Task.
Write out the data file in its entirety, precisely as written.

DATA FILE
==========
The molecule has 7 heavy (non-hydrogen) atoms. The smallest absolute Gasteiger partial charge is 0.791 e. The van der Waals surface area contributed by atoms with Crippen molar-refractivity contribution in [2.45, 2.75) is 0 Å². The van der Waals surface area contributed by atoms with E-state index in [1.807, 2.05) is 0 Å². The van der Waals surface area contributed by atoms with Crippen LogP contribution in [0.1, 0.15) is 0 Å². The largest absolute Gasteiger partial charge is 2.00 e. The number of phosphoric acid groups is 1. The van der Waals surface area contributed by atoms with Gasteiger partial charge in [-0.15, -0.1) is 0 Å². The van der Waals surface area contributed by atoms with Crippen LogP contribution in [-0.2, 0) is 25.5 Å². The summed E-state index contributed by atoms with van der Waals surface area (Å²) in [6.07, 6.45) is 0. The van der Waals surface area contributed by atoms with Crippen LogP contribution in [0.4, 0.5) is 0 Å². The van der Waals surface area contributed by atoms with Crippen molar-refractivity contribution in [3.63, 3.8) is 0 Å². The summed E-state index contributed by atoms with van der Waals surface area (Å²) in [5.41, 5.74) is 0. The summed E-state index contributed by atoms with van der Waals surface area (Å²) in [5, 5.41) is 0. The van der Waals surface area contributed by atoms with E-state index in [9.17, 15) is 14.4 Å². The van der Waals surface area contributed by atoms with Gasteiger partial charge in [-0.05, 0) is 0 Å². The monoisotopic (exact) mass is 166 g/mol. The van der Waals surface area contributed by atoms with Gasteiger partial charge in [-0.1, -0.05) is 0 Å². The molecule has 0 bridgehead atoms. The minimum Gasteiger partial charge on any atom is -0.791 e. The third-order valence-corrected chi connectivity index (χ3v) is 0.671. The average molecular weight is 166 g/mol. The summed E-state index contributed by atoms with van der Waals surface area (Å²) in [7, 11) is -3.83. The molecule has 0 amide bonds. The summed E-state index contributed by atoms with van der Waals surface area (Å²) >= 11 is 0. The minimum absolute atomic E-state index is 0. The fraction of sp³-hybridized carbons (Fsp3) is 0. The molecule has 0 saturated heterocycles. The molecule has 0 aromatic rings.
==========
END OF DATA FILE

The molecule has 7 heavy (non-hydrogen) atoms. The smallest absolute Gasteiger partial charge is 0.791 e. The van der Waals surface area contributed by atoms with Crippen molar-refractivity contribution in [2.45, 2.75) is 0 Å². The van der Waals surface area contributed by atoms with E-state index in [1.807, 2.05) is 0 Å². The van der Waals surface area contributed by atoms with Crippen LogP contribution in [0.1, 0.15) is 0 Å². The largest absolute Gasteiger partial charge is 2.00 e. The number of phosphoric acid groups is 1. The van der Waals surface area contributed by atoms with Gasteiger partial charge in [-0.15, -0.1) is 0 Å². The van der Waals surface area contributed by atoms with Crippen LogP contribution in [-0.2, 0) is 25.5 Å². The summed E-state index contributed by atoms with van der Waals surface area (Å²) in [6.07, 6.45) is 0. The van der Waals surface area contributed by atoms with Crippen LogP contribution in [0.4, 0.5) is 0 Å². The van der Waals surface area contributed by atoms with Crippen molar-refractivity contribution in [3.63, 3.8) is 0 Å². The summed E-state index contributed by atoms with van der Waals surface area (Å²) in [5.41, 5.74) is 0. The summed E-state index contributed by atoms with van der Waals surface area (Å²) in [5, 5.41) is 0. The van der Waals surface area contributed by atoms with E-state index in [9.17, 15) is 14.4 Å². The van der Waals surface area contributed by atoms with Gasteiger partial charge in [-0.05, 0) is 0 Å². The monoisotopic (exact) mass is 166 g/mol. The van der Waals surface area contributed by atoms with Gasteiger partial charge in [-0.1, -0.05) is 0 Å². The molecule has 0 bridgehead atoms. The minimum Gasteiger partial charge on any atom is -0.791 e. The third-order valence-corrected chi connectivity index (χ3v) is 0.671. The average molecular weight is 166 g/mol. The summed E-state index contributed by atoms with van der Waals surface area (Å²) in [7, 11) is -3.83. The molecule has 0 amide bonds. The summed E-state index contributed by atoms with van der Waals surface area (Å²) >= 11 is 0. The minimum absolute atomic E-state index is 0. The fraction of sp³-hybridized carbons (Fsp3) is 0. The molecule has 0 saturated heterocycles. The molecule has 0 aromatic rings.